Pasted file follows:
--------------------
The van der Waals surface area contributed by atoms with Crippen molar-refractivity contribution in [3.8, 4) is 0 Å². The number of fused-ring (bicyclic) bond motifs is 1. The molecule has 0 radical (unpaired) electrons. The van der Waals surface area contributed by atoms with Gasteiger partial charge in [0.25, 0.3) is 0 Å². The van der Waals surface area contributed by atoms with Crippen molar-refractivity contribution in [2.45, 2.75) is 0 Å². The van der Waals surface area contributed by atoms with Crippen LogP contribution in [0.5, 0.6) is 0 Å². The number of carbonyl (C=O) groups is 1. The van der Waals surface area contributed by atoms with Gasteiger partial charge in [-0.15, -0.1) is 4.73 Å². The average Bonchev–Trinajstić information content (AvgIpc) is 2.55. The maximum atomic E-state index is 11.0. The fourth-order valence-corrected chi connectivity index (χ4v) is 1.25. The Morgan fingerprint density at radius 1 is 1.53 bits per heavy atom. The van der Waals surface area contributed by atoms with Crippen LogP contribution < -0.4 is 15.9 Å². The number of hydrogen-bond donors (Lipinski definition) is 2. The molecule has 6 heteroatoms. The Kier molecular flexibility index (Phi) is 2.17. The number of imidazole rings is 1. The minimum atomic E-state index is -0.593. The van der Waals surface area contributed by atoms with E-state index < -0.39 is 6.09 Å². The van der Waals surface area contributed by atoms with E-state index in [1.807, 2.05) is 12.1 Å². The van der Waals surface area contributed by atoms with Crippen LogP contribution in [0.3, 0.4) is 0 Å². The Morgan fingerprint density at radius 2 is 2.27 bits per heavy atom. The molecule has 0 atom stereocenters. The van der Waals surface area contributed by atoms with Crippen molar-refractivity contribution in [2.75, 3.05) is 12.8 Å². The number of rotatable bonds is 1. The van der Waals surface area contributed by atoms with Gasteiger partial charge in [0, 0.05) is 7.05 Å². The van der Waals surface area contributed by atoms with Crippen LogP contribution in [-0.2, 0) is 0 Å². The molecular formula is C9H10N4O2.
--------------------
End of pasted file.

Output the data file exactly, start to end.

The van der Waals surface area contributed by atoms with Crippen molar-refractivity contribution in [3.8, 4) is 0 Å². The number of fused-ring (bicyclic) bond motifs is 1. The molecule has 0 radical (unpaired) electrons. The van der Waals surface area contributed by atoms with Gasteiger partial charge in [0.25, 0.3) is 0 Å². The van der Waals surface area contributed by atoms with Crippen molar-refractivity contribution in [2.45, 2.75) is 0 Å². The van der Waals surface area contributed by atoms with Crippen LogP contribution in [0.5, 0.6) is 0 Å². The number of carbonyl (C=O) groups is 1. The van der Waals surface area contributed by atoms with Gasteiger partial charge in [-0.15, -0.1) is 4.73 Å². The average Bonchev–Trinajstić information content (AvgIpc) is 2.55. The maximum atomic E-state index is 11.0. The fourth-order valence-corrected chi connectivity index (χ4v) is 1.25. The Morgan fingerprint density at radius 1 is 1.53 bits per heavy atom. The van der Waals surface area contributed by atoms with Crippen LogP contribution < -0.4 is 15.9 Å². The number of hydrogen-bond donors (Lipinski definition) is 2. The molecule has 6 heteroatoms. The Kier molecular flexibility index (Phi) is 2.17. The number of imidazole rings is 1. The minimum atomic E-state index is -0.593. The van der Waals surface area contributed by atoms with E-state index < -0.39 is 6.09 Å². The van der Waals surface area contributed by atoms with E-state index in [1.807, 2.05) is 12.1 Å². The van der Waals surface area contributed by atoms with Crippen LogP contribution in [0.3, 0.4) is 0 Å². The Morgan fingerprint density at radius 2 is 2.27 bits per heavy atom. The molecule has 0 atom stereocenters. The van der Waals surface area contributed by atoms with Crippen molar-refractivity contribution in [2.75, 3.05) is 12.8 Å². The number of rotatable bonds is 1. The van der Waals surface area contributed by atoms with Gasteiger partial charge in [0, 0.05) is 7.05 Å². The van der Waals surface area contributed by atoms with Crippen LogP contribution in [-0.2, 0) is 0 Å². The molecular formula is C9H10N4O2.